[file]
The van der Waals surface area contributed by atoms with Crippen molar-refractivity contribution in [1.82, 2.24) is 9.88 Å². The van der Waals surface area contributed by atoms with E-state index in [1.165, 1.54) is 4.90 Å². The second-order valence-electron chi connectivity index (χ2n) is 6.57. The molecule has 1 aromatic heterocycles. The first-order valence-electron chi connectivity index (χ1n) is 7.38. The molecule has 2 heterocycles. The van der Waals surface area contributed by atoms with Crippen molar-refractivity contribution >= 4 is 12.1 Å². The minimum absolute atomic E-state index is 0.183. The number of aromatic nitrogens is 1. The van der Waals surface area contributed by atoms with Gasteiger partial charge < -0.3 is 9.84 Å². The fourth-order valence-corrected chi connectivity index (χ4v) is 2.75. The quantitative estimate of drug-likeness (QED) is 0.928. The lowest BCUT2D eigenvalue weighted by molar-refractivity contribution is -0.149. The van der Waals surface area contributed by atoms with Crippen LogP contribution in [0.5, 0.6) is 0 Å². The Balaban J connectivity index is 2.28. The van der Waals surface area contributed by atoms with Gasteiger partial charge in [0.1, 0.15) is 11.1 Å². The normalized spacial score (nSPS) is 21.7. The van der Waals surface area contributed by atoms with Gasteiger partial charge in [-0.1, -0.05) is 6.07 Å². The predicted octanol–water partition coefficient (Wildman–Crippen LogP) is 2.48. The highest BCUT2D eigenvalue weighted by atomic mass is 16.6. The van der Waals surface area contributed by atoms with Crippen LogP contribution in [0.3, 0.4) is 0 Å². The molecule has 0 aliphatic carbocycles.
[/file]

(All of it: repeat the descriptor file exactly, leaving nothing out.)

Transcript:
The van der Waals surface area contributed by atoms with Crippen molar-refractivity contribution in [1.82, 2.24) is 9.88 Å². The van der Waals surface area contributed by atoms with E-state index in [1.165, 1.54) is 4.90 Å². The second-order valence-electron chi connectivity index (χ2n) is 6.57. The molecule has 1 aromatic heterocycles. The first-order valence-electron chi connectivity index (χ1n) is 7.38. The molecule has 2 heterocycles. The van der Waals surface area contributed by atoms with Crippen molar-refractivity contribution >= 4 is 12.1 Å². The minimum absolute atomic E-state index is 0.183. The number of aromatic nitrogens is 1. The van der Waals surface area contributed by atoms with Gasteiger partial charge < -0.3 is 9.84 Å². The fourth-order valence-corrected chi connectivity index (χ4v) is 2.75. The quantitative estimate of drug-likeness (QED) is 0.928. The lowest BCUT2D eigenvalue weighted by molar-refractivity contribution is -0.149. The van der Waals surface area contributed by atoms with Crippen LogP contribution in [0.5, 0.6) is 0 Å². The Balaban J connectivity index is 2.28. The van der Waals surface area contributed by atoms with Gasteiger partial charge in [0.1, 0.15) is 11.1 Å². The normalized spacial score (nSPS) is 21.7. The van der Waals surface area contributed by atoms with Gasteiger partial charge in [-0.1, -0.05) is 6.07 Å². The predicted octanol–water partition coefficient (Wildman–Crippen LogP) is 2.48. The highest BCUT2D eigenvalue weighted by atomic mass is 16.6. The van der Waals surface area contributed by atoms with Crippen LogP contribution in [0.3, 0.4) is 0 Å². The molecule has 0 aliphatic carbocycles.